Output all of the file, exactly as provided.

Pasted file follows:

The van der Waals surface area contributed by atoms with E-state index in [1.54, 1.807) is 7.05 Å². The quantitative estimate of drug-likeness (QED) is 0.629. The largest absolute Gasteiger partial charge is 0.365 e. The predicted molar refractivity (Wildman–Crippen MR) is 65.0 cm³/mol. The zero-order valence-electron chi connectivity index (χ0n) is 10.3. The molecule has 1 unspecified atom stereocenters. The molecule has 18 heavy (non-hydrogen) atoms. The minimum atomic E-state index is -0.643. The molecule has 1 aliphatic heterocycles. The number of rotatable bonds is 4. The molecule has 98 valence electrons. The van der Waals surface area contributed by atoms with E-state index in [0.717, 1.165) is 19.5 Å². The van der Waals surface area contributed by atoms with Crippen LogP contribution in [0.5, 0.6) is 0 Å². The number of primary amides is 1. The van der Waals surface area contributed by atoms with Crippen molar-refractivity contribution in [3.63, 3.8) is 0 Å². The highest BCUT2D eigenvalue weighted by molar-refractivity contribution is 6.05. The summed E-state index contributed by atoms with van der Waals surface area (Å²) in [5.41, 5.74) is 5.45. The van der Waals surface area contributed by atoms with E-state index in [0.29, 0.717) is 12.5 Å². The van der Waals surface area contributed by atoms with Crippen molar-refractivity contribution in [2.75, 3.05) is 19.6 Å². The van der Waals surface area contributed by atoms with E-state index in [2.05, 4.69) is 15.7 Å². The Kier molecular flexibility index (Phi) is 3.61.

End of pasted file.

The van der Waals surface area contributed by atoms with E-state index in [1.54, 1.807) is 7.05 Å². The quantitative estimate of drug-likeness (QED) is 0.629. The largest absolute Gasteiger partial charge is 0.365 e. The predicted molar refractivity (Wildman–Crippen MR) is 65.0 cm³/mol. The zero-order valence-electron chi connectivity index (χ0n) is 10.3. The molecule has 1 unspecified atom stereocenters. The molecule has 18 heavy (non-hydrogen) atoms. The minimum atomic E-state index is -0.643. The molecule has 1 aliphatic heterocycles. The number of rotatable bonds is 4. The molecule has 98 valence electrons. The van der Waals surface area contributed by atoms with E-state index in [0.717, 1.165) is 19.5 Å². The van der Waals surface area contributed by atoms with Crippen LogP contribution in [0.5, 0.6) is 0 Å². The number of primary amides is 1. The van der Waals surface area contributed by atoms with Crippen molar-refractivity contribution in [3.63, 3.8) is 0 Å². The highest BCUT2D eigenvalue weighted by molar-refractivity contribution is 6.05. The summed E-state index contributed by atoms with van der Waals surface area (Å²) in [5.41, 5.74) is 5.45. The van der Waals surface area contributed by atoms with E-state index in [0.29, 0.717) is 12.5 Å². The van der Waals surface area contributed by atoms with Crippen molar-refractivity contribution in [2.75, 3.05) is 19.6 Å². The van der Waals surface area contributed by atoms with E-state index in [2.05, 4.69) is 15.7 Å². The Kier molecular flexibility index (Phi) is 3.61.